For Immediate Release
1679 Clearlake Road
Cocoa, FL 32922-5703
Phone: (321) 638-1004
FAX: (321) 638-1010
Florida Solar Energy Center Study Exposes Leaks in Air Handlers and Ducts
If you're looking for a way to reduce your air conditioning bills, check your air
distribution system for leaks.
According to a recent study conducted by the Florida Solar Energy Center
(FSEC), this is where most Central Florida homes waste energy - through leaky air
handlers and ducts. The amount of leakage in an average 2,000 square foot home can
cost the homeowner 10-20 percent more in annual heating and cooling costs compared
to an airtight system.
FSEC researchers discovered this while conducting one of the first significant
studies measuring leakage of installed air handlers. The Florida Department of
Community Affairs code division funded the study called "Field Testing to
Characterize the Airtightness and Operating Pressures of Residential Air Handlers."
FSEC researchers Chuck Withers and Jim Cummings - along with help from Janet
McIlvaine, Jeff Sonne and Matt Lombardi - measured air handler and duct leakage in
30 homes built last year in Central Florida.
They found leakage in ductwork was higher than expected. Withers said he was
disappointed that "after several years of educating and training many contractors
about the severity of duct leakage, we are still finding significant amounts of duct
leakage in new homes." Even if contractors do a good job sealing the ductwork, the
air handler cabinet they purchase from the manufacturer can be leaky.
Wasting conditioned air isn't the only problem resulting from leaky systems.
A leaky air handler in the garage can draw in car exhaust fumes or toxins from
chemicals stored near it. According to the FSEC study, the average installed air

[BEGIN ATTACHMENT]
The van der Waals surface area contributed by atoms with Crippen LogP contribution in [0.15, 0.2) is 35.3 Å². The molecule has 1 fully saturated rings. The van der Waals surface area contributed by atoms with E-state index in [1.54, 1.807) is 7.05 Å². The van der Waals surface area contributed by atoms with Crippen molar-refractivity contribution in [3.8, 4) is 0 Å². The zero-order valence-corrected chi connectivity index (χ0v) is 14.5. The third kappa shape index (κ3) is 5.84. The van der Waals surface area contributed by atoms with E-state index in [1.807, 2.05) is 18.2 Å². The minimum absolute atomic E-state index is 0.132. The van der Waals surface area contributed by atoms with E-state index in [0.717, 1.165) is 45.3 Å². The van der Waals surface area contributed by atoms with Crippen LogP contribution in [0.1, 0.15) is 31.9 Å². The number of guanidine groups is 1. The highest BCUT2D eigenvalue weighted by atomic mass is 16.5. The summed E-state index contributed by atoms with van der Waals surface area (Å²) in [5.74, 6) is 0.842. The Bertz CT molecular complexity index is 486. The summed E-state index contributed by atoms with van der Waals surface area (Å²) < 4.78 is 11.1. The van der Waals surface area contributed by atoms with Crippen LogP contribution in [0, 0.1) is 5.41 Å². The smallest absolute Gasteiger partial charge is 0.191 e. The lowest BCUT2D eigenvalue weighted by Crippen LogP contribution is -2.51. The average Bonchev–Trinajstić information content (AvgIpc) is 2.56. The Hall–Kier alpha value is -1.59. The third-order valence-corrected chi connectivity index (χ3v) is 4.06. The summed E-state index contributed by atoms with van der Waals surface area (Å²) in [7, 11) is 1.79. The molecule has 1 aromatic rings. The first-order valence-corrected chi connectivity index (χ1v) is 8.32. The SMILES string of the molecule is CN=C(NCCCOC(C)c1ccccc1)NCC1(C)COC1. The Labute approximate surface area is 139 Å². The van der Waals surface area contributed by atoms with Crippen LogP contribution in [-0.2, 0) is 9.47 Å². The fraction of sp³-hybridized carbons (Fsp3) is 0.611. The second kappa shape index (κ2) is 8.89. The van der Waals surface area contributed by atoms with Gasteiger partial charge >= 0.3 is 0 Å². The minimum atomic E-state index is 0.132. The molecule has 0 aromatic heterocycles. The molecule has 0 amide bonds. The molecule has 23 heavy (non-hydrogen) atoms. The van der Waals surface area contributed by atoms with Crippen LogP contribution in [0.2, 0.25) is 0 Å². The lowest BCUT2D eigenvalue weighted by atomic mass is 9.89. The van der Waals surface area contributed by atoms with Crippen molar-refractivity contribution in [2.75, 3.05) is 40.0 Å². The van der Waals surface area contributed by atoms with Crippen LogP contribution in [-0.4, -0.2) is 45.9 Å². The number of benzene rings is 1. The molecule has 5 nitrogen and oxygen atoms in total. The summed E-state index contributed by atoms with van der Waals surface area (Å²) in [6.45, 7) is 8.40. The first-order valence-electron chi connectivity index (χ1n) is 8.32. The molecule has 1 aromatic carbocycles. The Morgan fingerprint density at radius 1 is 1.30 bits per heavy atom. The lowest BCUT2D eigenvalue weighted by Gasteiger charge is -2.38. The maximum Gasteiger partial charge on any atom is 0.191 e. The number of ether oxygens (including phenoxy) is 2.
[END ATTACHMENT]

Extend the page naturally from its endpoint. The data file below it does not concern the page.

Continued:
handler cabinet allows six percent of the system's airflow to leak in from the
garage or attic. The best location for the entire system, ducts and air handler, is
in a conditioned space.
"The good news is there are test methods and qualified people to evaluate the
overall efficiency of the air distribution system," Withers explained. "Most
homeowners, even those who recently moved into new homes, may be well advised to
take advantage of any utility or independent duct-sealing programs." Although, the
best time to ensure a home will have an airtight system is during the design phase.
Planning an airtight system before construction has other advantages besides
potential energy savings. New homes in Florida can receive energy credits under the
new energy code if a qualified energy rater's test verifies the air distribution
system is substantially leak free. For more information, go to
The Florida Solar Energy Center, a research institute of the University of Central
Florida, is the largest and most active state-supported energy research center in
the country. Current research activities include solar water and pool heating, solar
electric systems, energy-efficient buildings, alternative transportation systems,
hydrogen fuel and other energy areas. For more information, call the FSEC Public
Information Office at (321) 638-1015 or go to www.fsec.ucf.edu.